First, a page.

Finding Faith: Looking for comfort in the path of grief
"Here in our success-driven world, we’ve come to hold up youth and vitality as the only coveted stages of life. So death has become something to fear; something from which to run. When in reality, death is one of the only truly equitable facets of our lives because it is inevitable for all of us."
This past week, I had the great honor of presiding over the funeral of a 100-year-old World War II and Korean War veteran who was a parishioner at our church. The affair was not as somber as some observances of death are. This was a joyous celebration of a dedicated husband, father and grandfather, a war hero and community builder.
While certainly there were a great many people sad over his death because he was genuinely that sweet of a man, there also was great joy over this good and faithful servant going to dwell in the house of his Lord forever (See Psalm 23).
Full transparency: Early on as a clergy member, walking alongside a family during the time of death of a loved one was a cause of great consternation. I feared I couldn’t do justice to celebrate the life of the deceased. It would tie my stomach in knots.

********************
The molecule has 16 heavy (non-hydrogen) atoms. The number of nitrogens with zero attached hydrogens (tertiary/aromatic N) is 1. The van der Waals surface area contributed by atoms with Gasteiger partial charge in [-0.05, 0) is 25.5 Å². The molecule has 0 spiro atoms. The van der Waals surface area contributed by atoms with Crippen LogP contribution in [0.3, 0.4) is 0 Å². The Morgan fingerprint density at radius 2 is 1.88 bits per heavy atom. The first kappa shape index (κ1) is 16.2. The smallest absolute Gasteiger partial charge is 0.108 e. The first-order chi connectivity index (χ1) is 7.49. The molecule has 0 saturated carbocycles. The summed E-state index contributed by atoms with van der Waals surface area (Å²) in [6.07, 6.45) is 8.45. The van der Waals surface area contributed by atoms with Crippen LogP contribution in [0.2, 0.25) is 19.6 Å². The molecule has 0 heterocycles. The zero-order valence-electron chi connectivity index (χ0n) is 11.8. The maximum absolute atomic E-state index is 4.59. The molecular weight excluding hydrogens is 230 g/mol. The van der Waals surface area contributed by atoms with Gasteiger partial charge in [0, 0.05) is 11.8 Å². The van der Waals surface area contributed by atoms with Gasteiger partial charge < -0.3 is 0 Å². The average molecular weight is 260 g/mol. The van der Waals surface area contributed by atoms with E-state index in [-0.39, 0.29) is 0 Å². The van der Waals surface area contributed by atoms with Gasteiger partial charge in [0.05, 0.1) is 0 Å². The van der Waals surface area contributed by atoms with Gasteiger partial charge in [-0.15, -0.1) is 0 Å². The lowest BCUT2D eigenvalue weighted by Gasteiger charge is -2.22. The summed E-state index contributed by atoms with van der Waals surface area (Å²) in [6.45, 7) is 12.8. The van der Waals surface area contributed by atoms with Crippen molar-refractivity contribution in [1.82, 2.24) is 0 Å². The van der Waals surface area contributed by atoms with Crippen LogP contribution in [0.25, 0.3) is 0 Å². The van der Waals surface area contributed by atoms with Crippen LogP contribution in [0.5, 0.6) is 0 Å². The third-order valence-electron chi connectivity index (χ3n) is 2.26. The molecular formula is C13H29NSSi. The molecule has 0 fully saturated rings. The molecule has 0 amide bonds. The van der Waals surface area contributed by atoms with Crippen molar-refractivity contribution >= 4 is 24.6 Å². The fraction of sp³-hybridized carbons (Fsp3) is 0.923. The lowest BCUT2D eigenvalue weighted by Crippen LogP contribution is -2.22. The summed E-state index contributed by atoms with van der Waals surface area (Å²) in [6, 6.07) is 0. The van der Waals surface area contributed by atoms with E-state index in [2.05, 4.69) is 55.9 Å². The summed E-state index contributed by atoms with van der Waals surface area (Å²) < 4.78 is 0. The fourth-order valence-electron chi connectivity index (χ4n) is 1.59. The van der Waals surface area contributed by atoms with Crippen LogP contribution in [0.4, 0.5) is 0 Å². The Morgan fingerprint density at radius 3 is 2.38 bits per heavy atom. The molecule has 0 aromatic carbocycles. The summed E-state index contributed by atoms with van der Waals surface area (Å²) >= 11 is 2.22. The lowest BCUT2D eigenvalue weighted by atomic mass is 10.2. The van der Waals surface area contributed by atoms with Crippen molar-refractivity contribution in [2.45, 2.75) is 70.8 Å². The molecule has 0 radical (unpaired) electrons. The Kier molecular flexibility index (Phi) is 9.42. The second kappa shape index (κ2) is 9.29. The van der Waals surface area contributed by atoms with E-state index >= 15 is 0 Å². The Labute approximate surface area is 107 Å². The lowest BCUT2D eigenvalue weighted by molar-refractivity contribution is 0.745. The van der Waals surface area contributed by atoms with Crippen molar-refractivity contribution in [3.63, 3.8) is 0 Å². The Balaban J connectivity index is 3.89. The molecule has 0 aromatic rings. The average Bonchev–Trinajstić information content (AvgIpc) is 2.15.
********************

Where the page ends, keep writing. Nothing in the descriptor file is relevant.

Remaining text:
But later, as more families expressed their gratitude for the pastoral care provided during their time of mourning, I realized what a great honor it is to walk the grief journey with the loved ones during a time of death. And what is a faith leader, if not someone doing their best to help make sense during a time when nothing seems to make sense.
Our society has a perverse relationship with death. With longer lifespans and few people dying at home around family anymore, many of us are well into adulthood before we must come to terms with the first death of a loved one.
Here in our success-driven world, we’ve come to hold up youth and vitality as the only coveted stages of life. So death has become something to fear; something from which to run. When in reality, death is one of the only truly equitable facets of our lives because it is inevitable for all of us.
I can’t help but wonder if some of our unease over death is the result of the growing detachment from a foundational belief in a higher power. After all, if you don’t believe you are going somewhere else after your relatively short life here on earth, then anxiety over death is understandable.
One of the aspects of being a faith leader I never anticipated was the sense of duty I feel in walking the grief path with a family, even if it is only for a short while during the beginning of the journey.
There is a sense of fulfillment for this service that goes beyond explanation. And I am eternally grateful to each family who welcomes me into this most intimate of moments in their lives. It is one of the most sacred duties any faith person can perform.